I'm debugging an application in OllyDbg, I pause the program at a specific place. Now I am deep inside ntdll and other gui related module calls, judging from the stack. I'ld like to break as soon as the application returns to any function within a specified (the main) module. Is there such breakpoint condition? How can I do this?


Go to the memory window in Ollydbg. Find the code section (usually .text) of the module you want to break on return to. Right click the memory section and set break-on-access or hit F2. You'll break once execution reaches that memory. You can also change the memory access to read only and you'll get an exception when execution hits that memory segment.

You can also use a trace and set a conditional stop when EIP is within a certain range, to do this simply set the condition by going to Debug, Set Condition (Ctrl+T). Then start the trace with Debug, Trace Into (Ctrl+F11)or Debug, Trace Over (Ctrl+F12). This will enable you to see where you came from, even if the call is indirect.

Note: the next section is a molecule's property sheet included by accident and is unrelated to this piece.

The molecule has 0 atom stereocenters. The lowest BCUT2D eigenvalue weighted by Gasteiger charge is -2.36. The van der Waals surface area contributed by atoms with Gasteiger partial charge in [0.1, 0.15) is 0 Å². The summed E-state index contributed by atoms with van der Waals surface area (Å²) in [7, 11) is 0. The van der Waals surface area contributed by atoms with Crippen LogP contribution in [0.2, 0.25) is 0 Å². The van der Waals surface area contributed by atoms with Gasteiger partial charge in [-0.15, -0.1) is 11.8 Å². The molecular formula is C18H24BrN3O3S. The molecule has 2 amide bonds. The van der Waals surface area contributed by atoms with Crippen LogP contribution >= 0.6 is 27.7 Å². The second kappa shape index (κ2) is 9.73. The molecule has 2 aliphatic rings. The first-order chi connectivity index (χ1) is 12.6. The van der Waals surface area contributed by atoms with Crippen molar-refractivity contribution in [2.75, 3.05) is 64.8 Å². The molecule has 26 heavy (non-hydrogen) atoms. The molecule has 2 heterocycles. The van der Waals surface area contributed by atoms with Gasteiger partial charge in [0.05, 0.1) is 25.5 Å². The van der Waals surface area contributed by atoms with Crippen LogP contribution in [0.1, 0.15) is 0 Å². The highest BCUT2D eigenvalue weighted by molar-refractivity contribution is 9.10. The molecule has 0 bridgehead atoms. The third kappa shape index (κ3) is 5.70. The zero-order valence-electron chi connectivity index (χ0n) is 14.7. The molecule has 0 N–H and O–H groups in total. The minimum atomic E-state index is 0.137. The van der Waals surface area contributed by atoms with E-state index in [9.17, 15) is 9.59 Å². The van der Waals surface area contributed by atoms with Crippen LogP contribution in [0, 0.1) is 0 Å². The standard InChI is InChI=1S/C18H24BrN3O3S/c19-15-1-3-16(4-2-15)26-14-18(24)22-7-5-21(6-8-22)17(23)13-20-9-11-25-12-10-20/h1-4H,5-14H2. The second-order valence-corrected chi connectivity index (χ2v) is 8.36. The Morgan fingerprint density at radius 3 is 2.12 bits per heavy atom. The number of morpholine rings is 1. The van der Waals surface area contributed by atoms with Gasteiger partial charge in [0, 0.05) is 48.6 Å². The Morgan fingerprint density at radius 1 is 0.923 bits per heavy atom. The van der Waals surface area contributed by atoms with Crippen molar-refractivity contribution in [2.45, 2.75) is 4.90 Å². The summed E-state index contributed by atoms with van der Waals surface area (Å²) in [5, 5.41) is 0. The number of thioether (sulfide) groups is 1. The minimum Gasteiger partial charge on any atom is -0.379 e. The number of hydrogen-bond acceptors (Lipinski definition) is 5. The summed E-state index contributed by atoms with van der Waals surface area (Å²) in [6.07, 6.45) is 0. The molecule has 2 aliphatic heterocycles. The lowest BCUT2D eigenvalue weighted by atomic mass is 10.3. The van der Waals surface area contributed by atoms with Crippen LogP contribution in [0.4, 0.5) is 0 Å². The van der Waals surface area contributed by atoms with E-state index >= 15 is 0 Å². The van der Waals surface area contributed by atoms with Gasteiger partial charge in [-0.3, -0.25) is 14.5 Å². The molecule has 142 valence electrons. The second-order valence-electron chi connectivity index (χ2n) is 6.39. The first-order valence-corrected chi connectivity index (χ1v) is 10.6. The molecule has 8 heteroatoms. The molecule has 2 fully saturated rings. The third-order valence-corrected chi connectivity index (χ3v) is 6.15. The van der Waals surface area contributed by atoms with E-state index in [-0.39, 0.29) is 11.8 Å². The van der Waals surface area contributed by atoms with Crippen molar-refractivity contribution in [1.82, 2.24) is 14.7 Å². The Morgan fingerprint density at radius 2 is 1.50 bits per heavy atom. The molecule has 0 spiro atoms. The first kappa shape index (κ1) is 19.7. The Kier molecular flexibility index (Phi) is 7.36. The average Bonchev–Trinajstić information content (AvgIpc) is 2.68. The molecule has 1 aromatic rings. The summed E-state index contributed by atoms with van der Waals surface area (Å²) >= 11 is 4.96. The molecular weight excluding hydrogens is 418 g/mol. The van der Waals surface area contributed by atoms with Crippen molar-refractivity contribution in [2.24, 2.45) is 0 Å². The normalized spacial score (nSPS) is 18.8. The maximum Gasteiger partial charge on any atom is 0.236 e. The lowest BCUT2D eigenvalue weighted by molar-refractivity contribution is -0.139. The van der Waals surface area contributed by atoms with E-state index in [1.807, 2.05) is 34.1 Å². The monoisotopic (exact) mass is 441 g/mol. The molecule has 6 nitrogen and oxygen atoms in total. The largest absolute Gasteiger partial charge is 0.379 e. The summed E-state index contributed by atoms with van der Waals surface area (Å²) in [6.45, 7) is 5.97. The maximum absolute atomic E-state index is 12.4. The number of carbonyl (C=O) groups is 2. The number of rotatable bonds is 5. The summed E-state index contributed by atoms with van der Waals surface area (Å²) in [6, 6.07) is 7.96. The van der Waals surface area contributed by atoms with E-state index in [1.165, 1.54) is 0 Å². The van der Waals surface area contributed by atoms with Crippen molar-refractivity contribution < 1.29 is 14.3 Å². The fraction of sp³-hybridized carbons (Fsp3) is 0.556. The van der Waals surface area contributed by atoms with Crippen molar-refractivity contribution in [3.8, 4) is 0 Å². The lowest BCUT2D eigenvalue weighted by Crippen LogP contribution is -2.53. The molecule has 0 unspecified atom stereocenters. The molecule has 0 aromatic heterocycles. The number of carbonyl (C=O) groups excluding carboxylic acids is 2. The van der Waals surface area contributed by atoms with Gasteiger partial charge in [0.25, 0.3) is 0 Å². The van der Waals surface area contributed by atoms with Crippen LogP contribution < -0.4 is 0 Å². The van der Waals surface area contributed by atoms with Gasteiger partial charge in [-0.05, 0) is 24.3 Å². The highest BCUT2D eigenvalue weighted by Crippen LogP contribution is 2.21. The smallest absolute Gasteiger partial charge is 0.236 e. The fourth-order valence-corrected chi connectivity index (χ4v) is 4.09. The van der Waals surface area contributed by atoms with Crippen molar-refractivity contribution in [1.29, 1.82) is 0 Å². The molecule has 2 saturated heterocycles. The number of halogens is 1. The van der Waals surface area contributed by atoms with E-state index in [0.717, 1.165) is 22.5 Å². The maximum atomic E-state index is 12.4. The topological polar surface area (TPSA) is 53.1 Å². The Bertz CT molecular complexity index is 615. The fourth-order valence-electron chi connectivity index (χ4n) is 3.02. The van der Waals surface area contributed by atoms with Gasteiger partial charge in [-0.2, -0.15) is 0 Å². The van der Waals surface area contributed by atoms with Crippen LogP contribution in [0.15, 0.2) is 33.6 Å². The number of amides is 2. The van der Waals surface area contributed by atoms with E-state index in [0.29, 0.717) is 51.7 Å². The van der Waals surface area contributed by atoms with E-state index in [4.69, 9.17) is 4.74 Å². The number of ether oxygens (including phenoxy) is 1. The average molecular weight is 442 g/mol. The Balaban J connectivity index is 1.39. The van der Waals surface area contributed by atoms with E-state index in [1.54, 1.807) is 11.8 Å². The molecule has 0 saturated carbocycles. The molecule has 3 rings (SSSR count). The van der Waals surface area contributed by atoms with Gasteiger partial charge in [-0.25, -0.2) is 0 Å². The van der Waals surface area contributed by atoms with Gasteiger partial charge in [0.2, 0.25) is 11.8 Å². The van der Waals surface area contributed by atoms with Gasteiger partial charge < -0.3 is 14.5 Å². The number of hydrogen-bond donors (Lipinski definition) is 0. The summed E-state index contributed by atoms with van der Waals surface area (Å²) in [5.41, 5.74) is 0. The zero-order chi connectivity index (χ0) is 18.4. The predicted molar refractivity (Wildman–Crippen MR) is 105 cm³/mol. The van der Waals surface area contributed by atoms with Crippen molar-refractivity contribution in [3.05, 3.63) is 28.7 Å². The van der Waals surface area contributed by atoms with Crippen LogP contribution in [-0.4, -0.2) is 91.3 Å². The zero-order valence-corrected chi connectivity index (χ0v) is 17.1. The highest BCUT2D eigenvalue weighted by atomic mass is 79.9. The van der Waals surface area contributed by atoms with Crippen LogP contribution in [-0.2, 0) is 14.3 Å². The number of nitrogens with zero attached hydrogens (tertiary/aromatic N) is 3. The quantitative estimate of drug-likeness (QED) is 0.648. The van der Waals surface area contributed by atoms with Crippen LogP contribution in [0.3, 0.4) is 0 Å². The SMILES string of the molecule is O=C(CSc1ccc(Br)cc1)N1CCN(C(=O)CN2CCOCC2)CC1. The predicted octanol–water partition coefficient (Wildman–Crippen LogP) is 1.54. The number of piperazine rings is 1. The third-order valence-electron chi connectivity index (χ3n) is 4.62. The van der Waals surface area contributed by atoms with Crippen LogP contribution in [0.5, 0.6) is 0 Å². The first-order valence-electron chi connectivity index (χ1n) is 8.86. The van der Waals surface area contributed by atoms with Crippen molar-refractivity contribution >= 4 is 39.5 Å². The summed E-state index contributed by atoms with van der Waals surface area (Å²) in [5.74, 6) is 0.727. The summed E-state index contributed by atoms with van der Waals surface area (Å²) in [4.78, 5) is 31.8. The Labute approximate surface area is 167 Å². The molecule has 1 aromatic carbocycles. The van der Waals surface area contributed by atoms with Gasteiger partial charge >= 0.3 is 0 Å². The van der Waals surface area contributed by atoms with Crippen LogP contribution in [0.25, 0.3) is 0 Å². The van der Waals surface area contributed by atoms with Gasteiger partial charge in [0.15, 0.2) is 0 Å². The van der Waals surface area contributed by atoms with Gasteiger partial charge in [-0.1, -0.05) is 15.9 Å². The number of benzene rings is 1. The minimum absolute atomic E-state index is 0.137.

It's not guaranteed to be on return but if you're in a different module it's fairly likely that the return is when the first execution happens. You could also be triggering on calls through imports, through object vtables or some other mechanism. You'd need to study the state you're in when the break hits.

  • I've never would have thought that I can set break "point" on a whole memory section... wow. Jan 8 '14 at 8:48
  • 1
    I haven't studied the mechanism in detail but the way I would solve it if I were writing a debugger is to set the entire memory region as no access then the debugger catches the exception when an attempt to access it is made. That way you would get a sort of memory region breakpoints. I'm not sure how OllyDbg implements it. Jan 8 '14 at 8:54
  • Related. Jan 8 '14 at 9:52
  • How do you "find the code section" in memory? How do I determine where in memory my program has been loaded? Edit: I just realised if you expand the memory section you can easily find it, thanks.
    – rollsch
    Jul 9 '16 at 7:34

In normal condition alt+f9 execute till user code should get you back to user code

Your Answer

By clicking “Post Your Answer”, you agree to our terms of service, privacy policy and cookie policy

Not the answer you're looking for? Browse other questions tagged or ask your own question.